Dan_Bomsztyk_phThe equitable doctrine of an “unpaid vendor’s lien” states that a vendor retains a right to the transferred property until all of the purchase money has been paid. The rule of “subrogation” applies where one party is permitted to step into the shoes of another and, for instance, when combined with the unpaid vendor’s lien, if a third party were to provide the purchase money for a property it would then have an unpaid vendor’s lien until paid by the real purchaser.

What happens when the third party does not provide the actual funds for the purchase but rather releases security previously charged by the purchaser to them so that the purchaser can then buy a new property? Is this sufficient for the third party to acquire the unpaid vendor’s lien by subrogation? This was the question before the Supreme Court in the present case, which was heard last week.


Parris and Donna Menelaou owned a property, Rush Green Hall, where they lived together with their three children. The Bank of Cyprus UK Ltd held two legal charges over the property totalling £2.2m. In 2008 a purchaser agreed to buy Rush Green Hall for £1.9m and £190,000 was received as a deposit. Out of that deposit, £87,500 was used to pay a deposit for a new property, Great Oak Court, which was to be held in the name of the Menelaou’s daughter, Melissa. The bank agreed that it would release the charges over Rush Green Hall, thereby allowing the money raised by selling the property to be used to buy the new property, provided that £750,000 of the debt was repaid and a third party legal charge was granted over Great Oak Court.

However, since Great Oak Court was to be owned by Melissa and not the Menelaou parents, a creation of a valid third party legal charge over Great Oak Court required Melissa to sign the charge document. Not only did the charge originally identify Melissa as a “customer of the bank”, which she was not, the charge was signed by Melissa’s brother, Max, who had no proprietary ownership at all and thus no authorisation to create the charge. Additionally, though completion of both the sale of Rush Green Hall and the purchase of Great Oak Court occurred on 12 September 2008, the bank did not return the DS1 forms to release its charges on Rush Green Hall until 13 October, one month later.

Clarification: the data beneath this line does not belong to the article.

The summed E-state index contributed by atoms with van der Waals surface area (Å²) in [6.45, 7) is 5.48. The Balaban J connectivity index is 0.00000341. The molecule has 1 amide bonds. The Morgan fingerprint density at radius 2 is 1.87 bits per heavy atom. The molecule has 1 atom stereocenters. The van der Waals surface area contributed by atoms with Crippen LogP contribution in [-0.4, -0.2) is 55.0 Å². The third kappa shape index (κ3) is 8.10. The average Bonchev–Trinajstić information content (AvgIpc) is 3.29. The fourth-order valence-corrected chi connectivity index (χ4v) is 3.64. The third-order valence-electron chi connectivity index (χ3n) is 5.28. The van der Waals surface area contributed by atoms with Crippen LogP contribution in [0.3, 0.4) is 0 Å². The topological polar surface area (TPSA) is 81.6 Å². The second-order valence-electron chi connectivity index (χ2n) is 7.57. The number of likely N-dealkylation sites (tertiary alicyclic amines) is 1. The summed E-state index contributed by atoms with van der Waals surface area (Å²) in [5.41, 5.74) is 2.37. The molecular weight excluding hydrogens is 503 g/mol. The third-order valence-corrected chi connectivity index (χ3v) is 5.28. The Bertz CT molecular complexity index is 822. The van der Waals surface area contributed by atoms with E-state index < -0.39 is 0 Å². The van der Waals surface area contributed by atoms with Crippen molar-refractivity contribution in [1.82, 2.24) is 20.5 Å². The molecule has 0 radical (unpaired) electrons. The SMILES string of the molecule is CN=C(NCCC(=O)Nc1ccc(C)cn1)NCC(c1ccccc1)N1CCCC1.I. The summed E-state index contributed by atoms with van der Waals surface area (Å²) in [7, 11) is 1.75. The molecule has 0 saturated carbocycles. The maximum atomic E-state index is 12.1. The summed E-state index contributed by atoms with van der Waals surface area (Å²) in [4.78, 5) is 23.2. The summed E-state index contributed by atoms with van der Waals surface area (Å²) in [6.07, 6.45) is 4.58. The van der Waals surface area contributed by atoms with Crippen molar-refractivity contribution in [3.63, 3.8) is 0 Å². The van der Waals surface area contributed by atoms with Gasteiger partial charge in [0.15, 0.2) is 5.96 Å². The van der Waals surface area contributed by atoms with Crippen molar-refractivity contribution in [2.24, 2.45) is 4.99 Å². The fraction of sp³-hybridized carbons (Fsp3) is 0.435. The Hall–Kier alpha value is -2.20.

By Spring 2010 it was decided that Great Oak Court was to be sold. Melissa challenged that the charge, which had been registered by the bank over Great Oak Court, was invalid: a point which the bank have now conceded. The bank, however, claimed that it was entitled to an equitable charge arising as a result of subrogation of an unpaid vendor’s lien.

The logic of the bank proceeded as follows: the purchase money for Melissa to buy Great Oak Court originated from her parents’ sale of Rush Green Hall. This transaction was only possible because the bank was willing to release their charge over the original property. The conditions of this release included that a third party legal charge would be granted over Great Oak Court and thus effectively it was the bank that had provided the money. Despite its legal security being invalid, the bank believed it should have an equitable charge by subrogation to an unpaid vendor’s lien.